Standard ceramic filters have been used for PM control by the U.S. military at munitions destruction facilities in Indiana, Utah, and Oklahoma for the last 12 years, and hundreds of ceramic filter systems are operating worldwide. With the additional capability of NOx control, the filter systems have become the technology of choice for an even wider range of applications.
During the last four years, the glass industry has recognized the merits of the technology and responded with rapid adoption. Developments in ceramic filter technology offer the glass industry a powerful, proven strategy for meeting the regulatory requirements that have resulted from an increasing federal and state focus on glass furnace emissions.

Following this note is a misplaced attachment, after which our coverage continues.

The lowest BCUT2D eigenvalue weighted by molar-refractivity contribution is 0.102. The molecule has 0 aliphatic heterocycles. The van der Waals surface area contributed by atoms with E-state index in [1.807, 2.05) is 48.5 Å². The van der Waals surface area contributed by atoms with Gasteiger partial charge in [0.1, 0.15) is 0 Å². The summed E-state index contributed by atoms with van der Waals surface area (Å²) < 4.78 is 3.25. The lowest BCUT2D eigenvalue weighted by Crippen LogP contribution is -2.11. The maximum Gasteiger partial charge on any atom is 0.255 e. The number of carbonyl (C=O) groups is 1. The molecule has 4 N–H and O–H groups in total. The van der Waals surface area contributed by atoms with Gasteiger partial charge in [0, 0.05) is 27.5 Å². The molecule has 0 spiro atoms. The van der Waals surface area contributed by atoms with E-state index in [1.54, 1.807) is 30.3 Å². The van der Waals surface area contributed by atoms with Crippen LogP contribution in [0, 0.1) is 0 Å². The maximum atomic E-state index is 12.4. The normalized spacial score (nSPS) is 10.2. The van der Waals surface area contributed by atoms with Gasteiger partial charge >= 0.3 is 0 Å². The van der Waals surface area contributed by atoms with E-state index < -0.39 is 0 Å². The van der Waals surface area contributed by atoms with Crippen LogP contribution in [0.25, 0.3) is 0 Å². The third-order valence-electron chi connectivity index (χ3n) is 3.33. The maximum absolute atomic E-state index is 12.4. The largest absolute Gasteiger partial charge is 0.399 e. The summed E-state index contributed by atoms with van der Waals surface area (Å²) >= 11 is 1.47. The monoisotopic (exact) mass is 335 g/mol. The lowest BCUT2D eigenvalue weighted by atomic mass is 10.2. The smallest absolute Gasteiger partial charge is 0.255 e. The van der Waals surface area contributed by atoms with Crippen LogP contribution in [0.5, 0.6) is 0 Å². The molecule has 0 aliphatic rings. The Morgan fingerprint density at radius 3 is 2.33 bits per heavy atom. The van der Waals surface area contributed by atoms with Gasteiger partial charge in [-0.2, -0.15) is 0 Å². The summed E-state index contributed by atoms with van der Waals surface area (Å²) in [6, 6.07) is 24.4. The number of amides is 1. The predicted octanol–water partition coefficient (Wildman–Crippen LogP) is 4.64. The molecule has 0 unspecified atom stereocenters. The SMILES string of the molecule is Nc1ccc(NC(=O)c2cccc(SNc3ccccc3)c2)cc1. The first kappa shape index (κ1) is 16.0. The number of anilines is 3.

For more information, contact the author at (801) 294-5422; or Tri-Mer Corp. at 1400 Monroe St., Owosso, MI 48867; or visit www.tri-mer.com.
- Elliott, Gary and Startin, Andrew, “Ceramic Filter Elements for Emission Control on Glass Furnaces—Efficient Multi-Pollutant Treatment in a Single Step,” 70th Conference on Glass Problems: Ceramic Engineering and Science Proceedings, Volume 31, Issue 1, 2010, edited by Charles H. Drummond III, October 11-12, 2009, 85-96.
- Tackles, Guy, Gambier, David and Real, Helene, “Float Glass Installation Confirms Ceramic Filter Benefits,” Glass Worldwide, issue 31, 2010, 38-41.
- Garcia, Raoul and Bruniau, Emmanuel, Removing All Pollutants with a Single Unit,” Glass Worldwide, issue 38, 2011, 108-111.
- Schoubye, Peter and Reimer Jensen, Joakim, “Catalytic Activated Ceramic Dust Filter: a New Technology for Combined Removal of Dust, NOx, Dioxin, VOCs and Acids from Off Gases,” www.topsoe.com/business_areas/air_pollution_control/downloads.aspx.